You don't need to spend a lot of time or money on housecleaning activities. Follow these steps to help
avoid re-infestation by lice that have recently fallen off the hair or crawled onto clothing or furniture.
1. Machine wash and dry clothing, bed linens, and other items that the infested person wore or used during the 2 days before treatment using the hot water (130°F) laundry cycle and the high heat drying cycle. Clothing and items that are not washable can be dry-cleaned sealed in a plastic bag and stored for 2 weeks. 2. Soak combs and brushes in hot water (at least 130°F) for 5-10 minutes. 3. Vacuum the floor and furniture, particularly where the infested person sat or lay. However, the risk of getting infested by a louse that has fallen onto a rug or carpet or furniture is very small. Head lice survive less than 1-2 days if they fall off a person and cannot feed; nits cannot hatch and usually die within a week if they are not kept at the same temperature as that found close to the human scalp. Spending much time and money on housecleaning activities is not necessary to avoid reinfestation by lice or nits that may have fallen off the head or crawled onto furniture or clothing. 4. Do not use fumigant sprays; they can be toxic if inhaled or absorbed through the skin.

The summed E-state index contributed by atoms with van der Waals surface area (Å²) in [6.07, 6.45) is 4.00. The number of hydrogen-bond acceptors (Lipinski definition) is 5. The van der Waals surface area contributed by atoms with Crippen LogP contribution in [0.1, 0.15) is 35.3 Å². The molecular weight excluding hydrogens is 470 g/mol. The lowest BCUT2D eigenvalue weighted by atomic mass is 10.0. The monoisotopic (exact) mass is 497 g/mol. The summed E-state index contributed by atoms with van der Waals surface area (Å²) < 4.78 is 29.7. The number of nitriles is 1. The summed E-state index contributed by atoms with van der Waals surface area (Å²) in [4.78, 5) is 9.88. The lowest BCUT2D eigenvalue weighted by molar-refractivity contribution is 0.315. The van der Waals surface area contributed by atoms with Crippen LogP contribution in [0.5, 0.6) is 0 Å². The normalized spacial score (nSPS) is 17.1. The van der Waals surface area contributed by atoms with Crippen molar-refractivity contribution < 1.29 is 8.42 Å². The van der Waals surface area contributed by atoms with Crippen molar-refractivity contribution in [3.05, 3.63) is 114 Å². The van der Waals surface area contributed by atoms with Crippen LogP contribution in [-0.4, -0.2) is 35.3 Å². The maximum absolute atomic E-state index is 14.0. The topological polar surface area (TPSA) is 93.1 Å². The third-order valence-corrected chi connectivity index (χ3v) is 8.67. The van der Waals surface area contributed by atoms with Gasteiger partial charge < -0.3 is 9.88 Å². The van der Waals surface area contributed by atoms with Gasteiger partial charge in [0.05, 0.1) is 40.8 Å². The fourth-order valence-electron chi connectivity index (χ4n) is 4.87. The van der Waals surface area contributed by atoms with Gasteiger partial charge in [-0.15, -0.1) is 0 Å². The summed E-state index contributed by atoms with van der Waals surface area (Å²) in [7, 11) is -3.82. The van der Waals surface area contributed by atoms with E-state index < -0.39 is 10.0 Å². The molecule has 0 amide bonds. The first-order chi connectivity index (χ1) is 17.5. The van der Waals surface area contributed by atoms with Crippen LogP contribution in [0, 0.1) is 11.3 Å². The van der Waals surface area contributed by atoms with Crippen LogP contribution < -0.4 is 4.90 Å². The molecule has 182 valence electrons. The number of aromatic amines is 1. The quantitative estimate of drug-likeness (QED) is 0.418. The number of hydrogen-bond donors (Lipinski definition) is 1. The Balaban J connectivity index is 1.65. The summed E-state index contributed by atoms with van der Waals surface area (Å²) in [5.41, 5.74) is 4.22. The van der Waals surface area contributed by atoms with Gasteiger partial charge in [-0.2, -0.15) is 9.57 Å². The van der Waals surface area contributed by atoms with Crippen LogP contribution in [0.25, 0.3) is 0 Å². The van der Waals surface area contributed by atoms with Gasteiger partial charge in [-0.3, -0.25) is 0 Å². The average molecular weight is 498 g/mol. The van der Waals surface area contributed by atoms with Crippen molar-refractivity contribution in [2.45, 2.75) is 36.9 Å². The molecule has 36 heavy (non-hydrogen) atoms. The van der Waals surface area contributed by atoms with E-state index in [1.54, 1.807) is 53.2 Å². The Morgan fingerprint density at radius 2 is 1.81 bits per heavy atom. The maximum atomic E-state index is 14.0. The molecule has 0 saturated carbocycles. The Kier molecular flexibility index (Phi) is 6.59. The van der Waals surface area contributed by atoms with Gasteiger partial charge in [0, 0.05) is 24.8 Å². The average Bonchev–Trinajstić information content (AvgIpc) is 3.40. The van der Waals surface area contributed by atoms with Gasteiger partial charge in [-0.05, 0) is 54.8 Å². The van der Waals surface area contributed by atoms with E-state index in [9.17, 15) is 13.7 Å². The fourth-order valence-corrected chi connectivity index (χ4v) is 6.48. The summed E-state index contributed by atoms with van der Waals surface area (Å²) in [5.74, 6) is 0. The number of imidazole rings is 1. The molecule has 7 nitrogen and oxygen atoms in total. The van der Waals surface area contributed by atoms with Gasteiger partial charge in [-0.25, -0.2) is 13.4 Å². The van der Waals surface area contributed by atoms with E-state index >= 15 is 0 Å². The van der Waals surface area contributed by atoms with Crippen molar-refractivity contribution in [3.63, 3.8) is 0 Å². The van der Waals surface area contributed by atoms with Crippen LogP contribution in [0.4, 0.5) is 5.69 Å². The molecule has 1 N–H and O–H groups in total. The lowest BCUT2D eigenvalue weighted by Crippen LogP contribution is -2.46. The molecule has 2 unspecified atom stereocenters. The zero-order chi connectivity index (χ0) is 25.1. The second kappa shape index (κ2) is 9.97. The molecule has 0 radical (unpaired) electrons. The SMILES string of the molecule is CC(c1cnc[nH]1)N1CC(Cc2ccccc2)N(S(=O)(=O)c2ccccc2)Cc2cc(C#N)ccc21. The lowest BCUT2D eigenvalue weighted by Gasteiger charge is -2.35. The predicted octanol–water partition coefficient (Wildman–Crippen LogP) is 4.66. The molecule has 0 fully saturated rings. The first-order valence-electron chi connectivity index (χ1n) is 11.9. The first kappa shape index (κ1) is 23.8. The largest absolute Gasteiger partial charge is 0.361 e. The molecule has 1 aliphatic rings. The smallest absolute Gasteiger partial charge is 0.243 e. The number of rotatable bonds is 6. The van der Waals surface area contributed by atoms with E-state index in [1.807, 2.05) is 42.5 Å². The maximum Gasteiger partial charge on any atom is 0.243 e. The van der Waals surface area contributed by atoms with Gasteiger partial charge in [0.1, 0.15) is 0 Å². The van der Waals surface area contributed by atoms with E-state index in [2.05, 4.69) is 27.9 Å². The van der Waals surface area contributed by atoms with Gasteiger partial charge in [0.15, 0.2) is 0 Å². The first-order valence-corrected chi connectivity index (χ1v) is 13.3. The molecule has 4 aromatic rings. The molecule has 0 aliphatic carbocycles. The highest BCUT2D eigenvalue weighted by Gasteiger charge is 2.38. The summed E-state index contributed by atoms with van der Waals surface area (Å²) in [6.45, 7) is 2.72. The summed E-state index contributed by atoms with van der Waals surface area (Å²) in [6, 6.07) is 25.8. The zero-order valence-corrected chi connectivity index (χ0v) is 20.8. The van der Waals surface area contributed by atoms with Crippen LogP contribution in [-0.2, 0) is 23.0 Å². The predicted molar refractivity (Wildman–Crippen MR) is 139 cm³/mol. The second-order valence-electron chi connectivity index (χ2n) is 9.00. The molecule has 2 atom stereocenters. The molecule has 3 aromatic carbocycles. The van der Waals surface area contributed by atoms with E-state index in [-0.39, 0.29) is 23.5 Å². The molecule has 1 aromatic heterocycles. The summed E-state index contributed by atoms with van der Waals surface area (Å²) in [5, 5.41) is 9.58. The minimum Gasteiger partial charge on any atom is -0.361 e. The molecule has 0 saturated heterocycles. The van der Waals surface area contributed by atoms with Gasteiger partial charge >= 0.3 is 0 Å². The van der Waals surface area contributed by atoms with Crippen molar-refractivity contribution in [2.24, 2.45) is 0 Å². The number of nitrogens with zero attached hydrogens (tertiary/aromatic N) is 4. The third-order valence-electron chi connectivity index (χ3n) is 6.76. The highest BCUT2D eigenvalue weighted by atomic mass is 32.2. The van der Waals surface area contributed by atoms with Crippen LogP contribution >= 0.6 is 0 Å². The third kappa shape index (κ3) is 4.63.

Prevent Reinfestation:
Over-the-counter Medications
Many head lice medications are available "over-the-counter" without a prescription at a local drug
store or pharmacy. Each over-the-counter product approved by the FDA for the treatment of head lice
contains one of the following active ingredients. If crawling lice are still seen after a full course of
treatment contact your health care provider.
1. Pyrethrins combined with piperonyl butoxide;
Brand name products: A-200*, Pronto*, R&C*, Rid*, Triple X*. Pyrethrins are naturally occurring pyrethroid extracts from the chrysanthemum flower. Pyrethrins are safe and effective when used as directed. Pyrethrins can only kill live lice, not unhatched eggs (nits). A second treatment is recommended on day 9 to kill any newly hatched lice before they can produce new eggs. Pyrethrins generally should not be used by persons who are allergic to chrysanthemums or ragweed. Pyrethrin is approved for use on children 2 years of age and older. 2. Permethrin lotion 1%;
Permethrin is a synthetic pyrethroid similar to naturally occurring pyrethrins. Permethrin lotion 1% is approved by the FDA for the treatment of head lice. Permethrin is safe and effective when used as directed. Permethrin kills live lice but not unhatched eggs. Permethrin may continue to kill newly hatched lice for several days after treatment. A second treatment often is necessary on day 9 to kill any newly hatched lice before they can produce new eggs. Permethrin is approved for use on children 2 months of age and older. Prescription Medications
The following medications approved by the U.S. Food and Drug Administration (FDA) for the
treatment of head lice are available only by prescription. If crawling lice are still seen after a full
course of treatment contact your health care provider.
1. Malathion lotion 0.5%;